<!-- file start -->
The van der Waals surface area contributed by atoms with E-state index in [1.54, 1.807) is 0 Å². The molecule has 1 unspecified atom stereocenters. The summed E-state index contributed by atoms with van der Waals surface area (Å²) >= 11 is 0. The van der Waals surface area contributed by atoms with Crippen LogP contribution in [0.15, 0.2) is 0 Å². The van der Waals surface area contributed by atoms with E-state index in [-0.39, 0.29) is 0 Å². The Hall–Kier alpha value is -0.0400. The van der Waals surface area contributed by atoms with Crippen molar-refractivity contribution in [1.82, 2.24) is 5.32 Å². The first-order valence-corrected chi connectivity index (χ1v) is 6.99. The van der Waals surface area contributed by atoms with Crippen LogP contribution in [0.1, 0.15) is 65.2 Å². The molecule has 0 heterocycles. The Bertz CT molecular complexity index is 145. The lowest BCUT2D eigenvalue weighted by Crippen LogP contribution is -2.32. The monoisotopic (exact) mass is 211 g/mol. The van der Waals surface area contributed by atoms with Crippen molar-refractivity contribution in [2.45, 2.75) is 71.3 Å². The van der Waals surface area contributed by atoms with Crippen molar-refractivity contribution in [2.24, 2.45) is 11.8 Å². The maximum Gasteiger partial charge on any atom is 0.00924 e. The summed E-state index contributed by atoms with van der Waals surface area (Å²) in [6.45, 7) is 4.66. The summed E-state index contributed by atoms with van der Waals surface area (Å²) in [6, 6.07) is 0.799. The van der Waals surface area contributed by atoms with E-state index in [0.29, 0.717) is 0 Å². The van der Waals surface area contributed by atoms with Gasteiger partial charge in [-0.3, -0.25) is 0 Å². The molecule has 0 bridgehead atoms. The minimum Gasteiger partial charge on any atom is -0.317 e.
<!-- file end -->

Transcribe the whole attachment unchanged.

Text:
The van der Waals surface area contributed by atoms with E-state index in [1.54, 1.807) is 0 Å². The molecule has 1 unspecified atom stereocenters. The summed E-state index contributed by atoms with van der Waals surface area (Å²) >= 11 is 0. The van der Waals surface area contributed by atoms with Crippen LogP contribution in [0.15, 0.2) is 0 Å². The van der Waals surface area contributed by atoms with E-state index in [-0.39, 0.29) is 0 Å². The Hall–Kier alpha value is -0.0400. The van der Waals surface area contributed by atoms with Crippen molar-refractivity contribution in [1.82, 2.24) is 5.32 Å². The first-order valence-corrected chi connectivity index (χ1v) is 6.99. The van der Waals surface area contributed by atoms with Crippen LogP contribution in [0.1, 0.15) is 65.2 Å². The molecule has 0 heterocycles. The Bertz CT molecular complexity index is 145. The lowest BCUT2D eigenvalue weighted by Crippen LogP contribution is -2.32. The monoisotopic (exact) mass is 211 g/mol. The van der Waals surface area contributed by atoms with Crippen molar-refractivity contribution in [2.45, 2.75) is 71.3 Å². The van der Waals surface area contributed by atoms with Crippen molar-refractivity contribution in [2.24, 2.45) is 11.8 Å². The maximum Gasteiger partial charge on any atom is 0.00924 e. The summed E-state index contributed by atoms with van der Waals surface area (Å²) in [6.45, 7) is 4.66. The summed E-state index contributed by atoms with van der Waals surface area (Å²) in [6, 6.07) is 0.799. The van der Waals surface area contributed by atoms with E-state index in [0.29, 0.717) is 0 Å². The van der Waals surface area contributed by atoms with Gasteiger partial charge in [-0.3, -0.25) is 0 Å². The molecule has 0 bridgehead atoms. The minimum Gasteiger partial charge on any atom is -0.317 e.